13 media executives make 2024 predictions

NYT Columnist Andrew Ross Sorkin and C.E.O. of The Walt Disney Company Bob Iger speak during the New York Times annual DealBook summit on November 29, 2023 in New York City. 

Michael M. Santiago | Getty Images

It’s the most wonderful time of the year! It’s the third annual anonymous media and entertainment executive predictions list!

In honor of the 12 days of Christmas, I asked 12 past and current executives at the world’s biggest media and entertainment companies for one industry-shaking prediction for 2024. And then I asked one more because this is the holiday season, and I was feeling generous. A baker’s dozen! Actually, I asked a few more, but some overlapped.

Quite a few of last year’s predictions were accurate. Disney Chief Executive Bob Iger did extend his contract. Christine McCarthy stepped down as Disney’s chief financial officer. Paramount Global hasn’t been sold, but controlling shareholder Shari Redstone is now in talks to sell National Amusements. Google’s YouTube acquired the National Football League’s “Sunday Ticket” package.

Some weren’t as good. The media industry didn’t bounce back from recession as well as one executive hoped. Netflix didn’t merge with another company. Apple didn’t ban TikTok from its app store.

Alas, hope springs eternal with a new year.

Executive 1: Comcast will spin off NBCUniversal and merge it with Warner Bros. Discovery

Warner Bros. Discovery is approaching the two-year anniversary of its 2022 merger, when Discovery combined with WarnerMedia. That deadline is important for Reverse Morris Trust tax reasons. Without getting into the boring details, the important part is Warner Bros. Discovery can do another significant deal two years after the close of Discovery and WarnerMedia.

David Zaslav speaks onstage during The New York Times Dealbook Summit 2023 at Jazz at Lincoln Center on November 29, 2023 in New York City.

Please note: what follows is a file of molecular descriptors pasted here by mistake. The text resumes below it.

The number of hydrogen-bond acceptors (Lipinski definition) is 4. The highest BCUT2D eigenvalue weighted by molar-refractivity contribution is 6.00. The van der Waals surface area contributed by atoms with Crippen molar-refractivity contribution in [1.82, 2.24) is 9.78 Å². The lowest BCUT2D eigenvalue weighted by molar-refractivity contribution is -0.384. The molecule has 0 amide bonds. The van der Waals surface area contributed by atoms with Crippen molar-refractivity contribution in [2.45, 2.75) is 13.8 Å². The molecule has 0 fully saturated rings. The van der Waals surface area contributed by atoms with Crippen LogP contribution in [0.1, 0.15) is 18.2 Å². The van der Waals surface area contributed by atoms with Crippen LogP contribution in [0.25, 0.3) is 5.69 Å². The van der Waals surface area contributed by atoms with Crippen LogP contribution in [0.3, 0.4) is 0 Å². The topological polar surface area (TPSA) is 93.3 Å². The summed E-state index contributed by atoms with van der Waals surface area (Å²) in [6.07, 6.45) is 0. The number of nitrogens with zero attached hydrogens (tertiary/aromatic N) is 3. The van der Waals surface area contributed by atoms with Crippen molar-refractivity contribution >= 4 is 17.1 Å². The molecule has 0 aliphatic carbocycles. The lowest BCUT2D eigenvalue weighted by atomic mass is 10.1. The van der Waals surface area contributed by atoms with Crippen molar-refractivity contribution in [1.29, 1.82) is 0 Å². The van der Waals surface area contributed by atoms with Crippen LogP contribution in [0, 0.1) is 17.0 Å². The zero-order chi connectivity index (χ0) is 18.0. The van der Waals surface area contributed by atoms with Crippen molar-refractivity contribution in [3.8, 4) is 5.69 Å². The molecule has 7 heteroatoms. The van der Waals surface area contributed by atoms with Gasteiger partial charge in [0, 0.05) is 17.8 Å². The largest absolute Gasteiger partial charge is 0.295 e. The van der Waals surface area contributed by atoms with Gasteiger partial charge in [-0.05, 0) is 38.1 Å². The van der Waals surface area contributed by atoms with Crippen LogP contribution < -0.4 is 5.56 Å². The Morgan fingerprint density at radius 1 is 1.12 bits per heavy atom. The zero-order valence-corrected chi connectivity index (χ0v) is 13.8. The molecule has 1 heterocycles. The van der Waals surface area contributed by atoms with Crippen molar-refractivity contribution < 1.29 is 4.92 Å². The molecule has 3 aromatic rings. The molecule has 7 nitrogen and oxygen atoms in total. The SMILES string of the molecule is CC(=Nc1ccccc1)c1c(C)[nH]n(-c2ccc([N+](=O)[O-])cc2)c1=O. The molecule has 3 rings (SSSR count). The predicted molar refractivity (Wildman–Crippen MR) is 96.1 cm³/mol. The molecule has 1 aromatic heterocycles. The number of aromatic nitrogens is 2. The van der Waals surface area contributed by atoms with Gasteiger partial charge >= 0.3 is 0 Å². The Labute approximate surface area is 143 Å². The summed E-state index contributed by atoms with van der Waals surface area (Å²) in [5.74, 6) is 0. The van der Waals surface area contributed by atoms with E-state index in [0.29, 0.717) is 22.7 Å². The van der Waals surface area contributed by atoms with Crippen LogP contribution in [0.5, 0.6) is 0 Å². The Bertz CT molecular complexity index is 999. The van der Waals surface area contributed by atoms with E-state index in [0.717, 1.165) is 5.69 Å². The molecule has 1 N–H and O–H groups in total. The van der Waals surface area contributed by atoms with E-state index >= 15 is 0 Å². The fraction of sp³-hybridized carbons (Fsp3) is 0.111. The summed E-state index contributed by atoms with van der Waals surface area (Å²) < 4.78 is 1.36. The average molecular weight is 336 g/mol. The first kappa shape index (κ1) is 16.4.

Slaven Vlasic | Getty Images

One executive targeted NBCUniversal as the most likely acquirer of Warner Bros. Discovery. This executive predicted Comcast CEO Brian Roberts would spin off NBCUniversal so that the new company would trade separately. But, Comcast (and Roberts) would keep a controlling stake of the ownership of the new entity.

A second executive suggested a more expansive scenario. Comcast will keep its theme parks business but sell the rest of the company in exchange for WBD common shares. Comcast will get a premium for the remainder of NBCUniversal in exchange for Roberts giving up his voting shares. Warner Bros. Discovery CEO David Zaslav runs the combined company, with NBCUniversal film chief Donna Langley staying on to run an expanded studio.

Executive 2: Bob Iger will, again, extend his contract as Disney CEO

Earlier this year, Disney CEO Bob Iger renewed his contract through 2026. Iger has said he actually plans to walk away from Disney forever when his contract is done. Iger has extended his contract as CEO to avoid retirement on five different occasions. Of course, when Iger left at the end of 2021, he said the same thing.

This executive predicted “fool me five times, shame on me.” Disney has many strategic problems that don’t have easy answers, such as figuring out how ESPN’s business fits in a direct-to-consumer world and how to wind down its legacy TV cable networks. Those problems demand a leader with a steady hand who understands the industry. Is there a better leader of Disney than Bob Iger? The Disney board has decided, over and over again, that there is not. Why would this time be any different?

Executive 3: Nelson Peltz and Jay Rasulo will win their campaign to join the Disney board

Nelson Peltz, founder and chief executive officer of Trian Fund Management, during the Future Investment Initiative (FII) Institute Priority Summit in Miami, Florida, on Thursday, March 30, 2023.

Marco Bello | Bloomberg | Getty Images

One thing that may prevent Iger from extending his contract is if Nelson Peltz and Jay Rasulo get board seats. Last week, activist investor Peltz and former Disney Chief Financial Officer Rasulo criticized Disney’s failed succession planning as part of a statement announcing their intentions to run for Disney’s board of directors when nominees are selected next year.

“In our view, Disney’s board has failed to fulfill its essential responsibilities – overseeing the development of an effective strategy, planning for orderly succession, aligning executive pay with performance, and ensuring accountability for operational execution,” Peltz said in the statement.

This executive predicted Peltz and Rasulo will win their campaign and both join the board. A second person guessed only Rasulo will get a spot — perhaps via a settlement before a vote.

Executive 4: Iger will name Dana Walden his successor as Disney CEO

Dana Walden